New Research Published in Journal of Hydrology

  • Water Roadmap Forum

November 26 – Communities in urban areas succumb to flash flooding very often during times of sudden and heavy rain. Cooperative Agricultural Research Center scientist Dr. Hamideh Habibi and her colleague Dr. Dong-Jun Seo have studied how the network of drainage systems in these areas can impact flash flooding. The team recently shared their findings in the Journal of Hydrology after a detailed project modeling drainage systems in the cities of Arlington and Grand Prairie, Texas.

Abstract

Dr. Hamideh Habibi

For accurate flash flood forecasting and effective stormwater planning and management in urban areas, it is necessary to model not only the natural channel systems but also the large and complex networks of storm drains. In this work, we describe a modular storm drain model that can easily be coupled with existing gridded distributed hydrologic models for real-time flash flood forecasting, and stormwater planning and management for large urban areas (> 100 km2). A salient feature of our approach is the use of the equivalent storm drain network (ESDN) which approximates the actual network on the same grid like that of the distributed hydrologic model, thereby rendering coupling simple and modular. In the integrated model, storm-drain flow occurs through the simplified network coarsened to the resolution of the distributed hydrologic model without full 1D-2D dynamics or very detailed man-made structures and features modeled. The integrated model is applied to a 144.6 km2 area of five urban catchments in the Cities of Arlington and Grand Prairie in Texas, US. Comparisons at selected locations using kinematic-wave flow simulations show that the ESDN approximates the flow through the original network very well with attendant savings in computational amount and reduction in modeling complexities. The impact of the storm drain network is assessed via a combination of simulation experiments, sensitivity analysis and limited comparison with the observed flow. It is shown that the storm drain network in highly urbanized catchments in the study area is very effective in reducing surface flow at most locations for about 30 min following onset of significant rainfall, that the existing stormwater infrastructure would lose effectiveness for approximately 30% of the study area with a 15% increase in imperviousness relative to the current conditions, and that significant uncertainties exist in partitioning of surface flow into storm drain and natural channel flows due to sensitivity to inlet flow modeling. With greatly reduced computing cost and modeling complexity, the proposed approach offers a practical solution for integrated stormwater modeling for large urban areas for a wide range of applications. The proposed approach cannot, however, resolve flow at subgrid scales and hence is not appropriate for very detailed modeling for small areas.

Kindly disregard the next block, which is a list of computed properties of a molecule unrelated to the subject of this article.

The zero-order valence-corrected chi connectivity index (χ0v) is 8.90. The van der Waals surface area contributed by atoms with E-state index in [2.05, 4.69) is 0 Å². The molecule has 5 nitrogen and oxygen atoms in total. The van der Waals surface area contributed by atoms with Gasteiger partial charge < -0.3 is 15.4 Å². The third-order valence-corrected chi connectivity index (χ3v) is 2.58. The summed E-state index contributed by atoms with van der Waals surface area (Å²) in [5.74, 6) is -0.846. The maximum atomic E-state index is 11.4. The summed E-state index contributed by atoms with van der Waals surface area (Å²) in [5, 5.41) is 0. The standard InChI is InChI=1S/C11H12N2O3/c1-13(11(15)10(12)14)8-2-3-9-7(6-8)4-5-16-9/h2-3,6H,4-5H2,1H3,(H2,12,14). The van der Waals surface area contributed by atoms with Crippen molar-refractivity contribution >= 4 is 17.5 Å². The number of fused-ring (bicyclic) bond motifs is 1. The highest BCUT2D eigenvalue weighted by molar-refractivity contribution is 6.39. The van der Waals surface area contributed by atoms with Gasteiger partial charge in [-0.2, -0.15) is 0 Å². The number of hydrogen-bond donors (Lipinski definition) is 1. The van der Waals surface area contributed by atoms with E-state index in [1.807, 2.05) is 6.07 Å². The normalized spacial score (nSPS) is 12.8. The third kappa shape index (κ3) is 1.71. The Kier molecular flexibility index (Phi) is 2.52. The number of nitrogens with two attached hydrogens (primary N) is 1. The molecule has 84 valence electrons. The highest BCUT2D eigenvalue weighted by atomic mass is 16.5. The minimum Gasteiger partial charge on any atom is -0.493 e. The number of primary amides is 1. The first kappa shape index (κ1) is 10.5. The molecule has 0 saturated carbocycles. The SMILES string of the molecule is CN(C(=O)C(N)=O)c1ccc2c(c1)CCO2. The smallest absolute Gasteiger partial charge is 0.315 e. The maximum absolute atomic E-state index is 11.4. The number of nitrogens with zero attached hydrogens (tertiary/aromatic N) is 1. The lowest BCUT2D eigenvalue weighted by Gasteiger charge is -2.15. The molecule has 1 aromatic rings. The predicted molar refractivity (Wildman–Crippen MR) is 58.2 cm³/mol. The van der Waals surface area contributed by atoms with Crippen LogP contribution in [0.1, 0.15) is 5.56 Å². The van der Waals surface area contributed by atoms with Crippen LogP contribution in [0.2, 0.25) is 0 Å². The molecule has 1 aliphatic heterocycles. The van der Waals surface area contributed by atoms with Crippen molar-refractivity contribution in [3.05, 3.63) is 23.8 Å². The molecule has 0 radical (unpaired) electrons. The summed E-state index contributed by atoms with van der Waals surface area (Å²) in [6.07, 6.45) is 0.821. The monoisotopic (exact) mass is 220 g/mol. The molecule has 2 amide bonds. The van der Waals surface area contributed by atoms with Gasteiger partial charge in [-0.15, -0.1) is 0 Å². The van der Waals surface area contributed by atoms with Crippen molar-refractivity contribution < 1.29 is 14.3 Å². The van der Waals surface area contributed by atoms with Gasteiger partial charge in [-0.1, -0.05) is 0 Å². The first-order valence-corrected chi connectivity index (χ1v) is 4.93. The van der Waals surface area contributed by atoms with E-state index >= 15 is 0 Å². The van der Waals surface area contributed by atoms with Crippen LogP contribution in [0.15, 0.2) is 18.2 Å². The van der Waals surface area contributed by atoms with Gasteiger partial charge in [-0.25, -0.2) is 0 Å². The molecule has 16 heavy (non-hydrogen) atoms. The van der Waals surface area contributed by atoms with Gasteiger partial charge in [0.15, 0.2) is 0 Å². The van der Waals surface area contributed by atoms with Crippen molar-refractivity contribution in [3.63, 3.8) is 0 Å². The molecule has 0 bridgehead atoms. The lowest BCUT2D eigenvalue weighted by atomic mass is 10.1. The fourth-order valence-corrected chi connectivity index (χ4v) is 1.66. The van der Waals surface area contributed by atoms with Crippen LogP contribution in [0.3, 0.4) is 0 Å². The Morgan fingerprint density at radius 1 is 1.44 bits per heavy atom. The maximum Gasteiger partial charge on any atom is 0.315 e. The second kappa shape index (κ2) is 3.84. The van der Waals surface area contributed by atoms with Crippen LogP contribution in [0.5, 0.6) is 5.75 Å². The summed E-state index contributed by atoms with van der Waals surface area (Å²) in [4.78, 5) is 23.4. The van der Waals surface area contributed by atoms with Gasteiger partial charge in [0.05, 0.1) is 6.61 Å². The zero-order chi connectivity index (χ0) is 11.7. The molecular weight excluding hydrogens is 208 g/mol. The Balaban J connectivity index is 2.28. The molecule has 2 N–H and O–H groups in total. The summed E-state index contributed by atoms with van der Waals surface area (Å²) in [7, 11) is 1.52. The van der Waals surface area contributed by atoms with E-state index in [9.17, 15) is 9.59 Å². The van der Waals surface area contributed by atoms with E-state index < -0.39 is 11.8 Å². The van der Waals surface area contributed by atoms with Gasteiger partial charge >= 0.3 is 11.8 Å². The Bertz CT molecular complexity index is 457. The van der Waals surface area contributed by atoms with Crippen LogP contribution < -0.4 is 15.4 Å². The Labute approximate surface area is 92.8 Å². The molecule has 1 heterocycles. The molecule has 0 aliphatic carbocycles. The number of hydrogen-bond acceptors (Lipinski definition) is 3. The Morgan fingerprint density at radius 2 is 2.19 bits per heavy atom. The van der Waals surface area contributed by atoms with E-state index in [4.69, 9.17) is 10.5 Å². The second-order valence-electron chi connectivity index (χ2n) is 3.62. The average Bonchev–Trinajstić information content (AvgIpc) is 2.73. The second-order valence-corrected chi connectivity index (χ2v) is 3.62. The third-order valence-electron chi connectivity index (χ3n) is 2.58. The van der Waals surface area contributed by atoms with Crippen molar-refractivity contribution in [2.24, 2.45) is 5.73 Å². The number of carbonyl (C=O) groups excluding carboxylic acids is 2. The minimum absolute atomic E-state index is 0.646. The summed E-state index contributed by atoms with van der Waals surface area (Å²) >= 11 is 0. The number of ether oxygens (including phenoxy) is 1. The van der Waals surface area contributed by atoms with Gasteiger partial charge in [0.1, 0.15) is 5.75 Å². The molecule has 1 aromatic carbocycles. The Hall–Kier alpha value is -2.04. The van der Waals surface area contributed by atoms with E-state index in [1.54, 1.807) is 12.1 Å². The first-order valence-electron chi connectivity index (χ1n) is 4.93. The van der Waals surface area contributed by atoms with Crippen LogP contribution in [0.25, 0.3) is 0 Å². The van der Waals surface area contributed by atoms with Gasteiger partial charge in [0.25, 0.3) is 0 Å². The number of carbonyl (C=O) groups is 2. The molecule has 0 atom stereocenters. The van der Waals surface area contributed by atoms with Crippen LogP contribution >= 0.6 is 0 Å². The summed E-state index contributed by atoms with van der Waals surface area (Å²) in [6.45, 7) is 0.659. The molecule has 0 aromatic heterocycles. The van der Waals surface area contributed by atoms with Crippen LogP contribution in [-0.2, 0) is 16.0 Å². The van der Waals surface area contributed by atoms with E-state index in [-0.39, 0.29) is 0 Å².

To read the full article, please visit https://www.sciencedirect.com/science/article/pii/S0022169418307996

This work is based upon work supported by the National Science Foundation and the National Oceanic and Atmospheric Administration.

Taelor Smith

 

Taelor Smith
Communications Specialist
tasmith@pvamu.edu
(936) 261-5155